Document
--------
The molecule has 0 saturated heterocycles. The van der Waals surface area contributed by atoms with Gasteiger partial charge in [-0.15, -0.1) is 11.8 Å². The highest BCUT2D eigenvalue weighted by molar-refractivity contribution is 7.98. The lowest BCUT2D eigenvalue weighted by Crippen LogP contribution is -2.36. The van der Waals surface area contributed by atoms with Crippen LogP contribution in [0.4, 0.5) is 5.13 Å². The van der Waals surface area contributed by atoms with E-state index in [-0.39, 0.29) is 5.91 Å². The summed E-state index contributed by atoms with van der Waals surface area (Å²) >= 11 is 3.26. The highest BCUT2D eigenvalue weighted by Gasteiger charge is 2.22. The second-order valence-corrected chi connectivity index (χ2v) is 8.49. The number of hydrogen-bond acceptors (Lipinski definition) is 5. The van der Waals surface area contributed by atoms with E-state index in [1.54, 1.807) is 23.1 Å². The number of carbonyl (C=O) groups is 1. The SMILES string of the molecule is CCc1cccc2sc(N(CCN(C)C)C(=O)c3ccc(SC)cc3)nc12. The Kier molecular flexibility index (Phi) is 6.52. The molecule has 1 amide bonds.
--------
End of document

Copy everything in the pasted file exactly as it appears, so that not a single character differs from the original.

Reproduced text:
The molecule has 0 saturated heterocycles. The van der Waals surface area contributed by atoms with Gasteiger partial charge in [-0.15, -0.1) is 11.8 Å². The highest BCUT2D eigenvalue weighted by molar-refractivity contribution is 7.98. The lowest BCUT2D eigenvalue weighted by Crippen LogP contribution is -2.36. The van der Waals surface area contributed by atoms with Crippen LogP contribution in [0.4, 0.5) is 5.13 Å². The van der Waals surface area contributed by atoms with E-state index in [-0.39, 0.29) is 5.91 Å². The summed E-state index contributed by atoms with van der Waals surface area (Å²) >= 11 is 3.26. The highest BCUT2D eigenvalue weighted by Gasteiger charge is 2.22. The second-order valence-corrected chi connectivity index (χ2v) is 8.49. The number of hydrogen-bond acceptors (Lipinski definition) is 5. The van der Waals surface area contributed by atoms with E-state index in [1.54, 1.807) is 23.1 Å². The number of carbonyl (C=O) groups is 1. The SMILES string of the molecule is CCc1cccc2sc(N(CCN(C)C)C(=O)c3ccc(SC)cc3)nc12. The Kier molecular flexibility index (Phi) is 6.52. The molecule has 1 amide bonds.